In a festival celebration in Batangas, the traditional games or palaro ng lahi was one event that caught my attention.
With the new generation now, hardly can you find kids playing indigenous Philippine games like patintero, palo-sebo, kadang-kadang and karera sa sako.
What is exciting with this kind of activity is for the youth to have a chance to play games that their parents used to play. While most of the children today, do not have any idea on how these indigenous games are played.
And look at what most children are playing now! Hand held gadgets like the PSP. Or, seat in front of a computer all day playing internet games. This is the result of what technology has done to the new generation. Gone are the days when you see a child play at the field.
With the reintroduction of the palaro in Batangas, the young batangueños are given the opportunity to play and learn aboriginal sports, which their ancestors play during their time. And, it would be great if they can pass it on, to the coming generations.
Here are some of the Philippine traditional games, which are normally played during fiestas and festivals. Games are usually played in tuklong (chapel) during barrio fiesta, while at town fiesta it is usually held at the town’s municipal grounds.
Palo-Sebo – Oil is spread on long smooth bamboo poles to make it slippery on an upright position. The objective of the game is for the contestants to reach the topmost part of the bamboo pole. Participants who reach the top are given corresponding prizes.
Habulan ng Baboy (chase and catch the pig) – A very exciting game to watch. A small pig is set loose in a confined area, participants chase and catch the pig. The contestant who is successful in catching the pig wins, and the reward is the pig itself.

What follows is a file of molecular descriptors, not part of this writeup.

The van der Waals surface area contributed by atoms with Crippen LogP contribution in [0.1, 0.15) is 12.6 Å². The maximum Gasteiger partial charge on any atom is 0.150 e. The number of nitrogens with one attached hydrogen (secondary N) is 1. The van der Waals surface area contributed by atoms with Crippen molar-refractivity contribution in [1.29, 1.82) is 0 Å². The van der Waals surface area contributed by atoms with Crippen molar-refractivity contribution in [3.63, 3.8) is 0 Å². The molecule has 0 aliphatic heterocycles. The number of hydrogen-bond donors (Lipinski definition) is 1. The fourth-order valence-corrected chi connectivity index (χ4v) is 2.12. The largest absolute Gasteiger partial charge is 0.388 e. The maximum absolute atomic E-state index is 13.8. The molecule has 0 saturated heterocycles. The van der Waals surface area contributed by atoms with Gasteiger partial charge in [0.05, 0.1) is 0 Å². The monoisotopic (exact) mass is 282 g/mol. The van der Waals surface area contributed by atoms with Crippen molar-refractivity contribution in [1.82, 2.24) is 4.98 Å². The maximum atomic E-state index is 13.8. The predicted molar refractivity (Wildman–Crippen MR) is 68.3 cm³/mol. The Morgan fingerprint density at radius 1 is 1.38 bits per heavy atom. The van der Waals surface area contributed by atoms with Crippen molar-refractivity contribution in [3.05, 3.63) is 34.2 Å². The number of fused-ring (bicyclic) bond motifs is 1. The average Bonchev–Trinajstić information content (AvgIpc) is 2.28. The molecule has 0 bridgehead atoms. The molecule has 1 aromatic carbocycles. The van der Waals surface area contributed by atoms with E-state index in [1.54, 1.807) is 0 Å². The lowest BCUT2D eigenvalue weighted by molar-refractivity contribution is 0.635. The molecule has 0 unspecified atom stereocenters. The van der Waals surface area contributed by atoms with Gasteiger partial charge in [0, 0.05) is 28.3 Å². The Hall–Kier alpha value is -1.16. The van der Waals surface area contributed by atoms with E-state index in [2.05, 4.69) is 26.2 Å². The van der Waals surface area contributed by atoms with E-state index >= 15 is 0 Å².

Karera ng Sako (sack race) – Two teams race each other using a sack around a designated area. All team members must go around the designated area with their feet inside the sack in order. The team who completes the round in order wins the race.
Paluan ng Palayok (hit the earthen pot) – Earthen pots are filed with candies, coins, and small toys and hanged. Every player is blind folded and the facilitator will turn him in his position three times. The player is given a wooden stick to try and hit the pot. The successful contestant who breaks the clay pot is given a special prize, while other children join to grab the candies, coins and toys.
Agawan ng buko (grab the coconut) – Oil is spread at the coconut fruit to make it hard for the players to hold on it. While all the players try to get hold on the coconut, the one who totally gets hold of the coconut wins game.
Kadang-Kadang (stilt race) – The participants’ race using a wooden (usually made of bamboo) stilt with footrests from a starting line to the finish line. The usual distance of the race is 50 meters.
Culliot (tug of war) – The objective of the game is to pull the rival team over the borderline. A rope is used and tied on their waist for both teams to pull to show which squad has more strength.
Dinoron – A team game similar to tug of war. Instead of a rope, a bamboo pole is used. And instead of pulling the opponent, the players push the bamboo pole to the side of the adversary.
Patintero – The game is started by marking the playing field with a rectangular form and split into even parts or bases. Players are divided into two squads of the same number. A toss coin determines who will be the passer or the guard. The winner of course becomes the passer. The guards secure the base and try to tag the passer without stepping of the line. While the passer has to move across all the bases to score a point. But, if the passer is tagged, it will be their turn to be guards.
Hopefully, community members hold similar activities together with school officials in Batangas to further promote Philippine traditional games. And for parents, to introduce their children to indigenous games for them to engage in physical activities to make them healthier.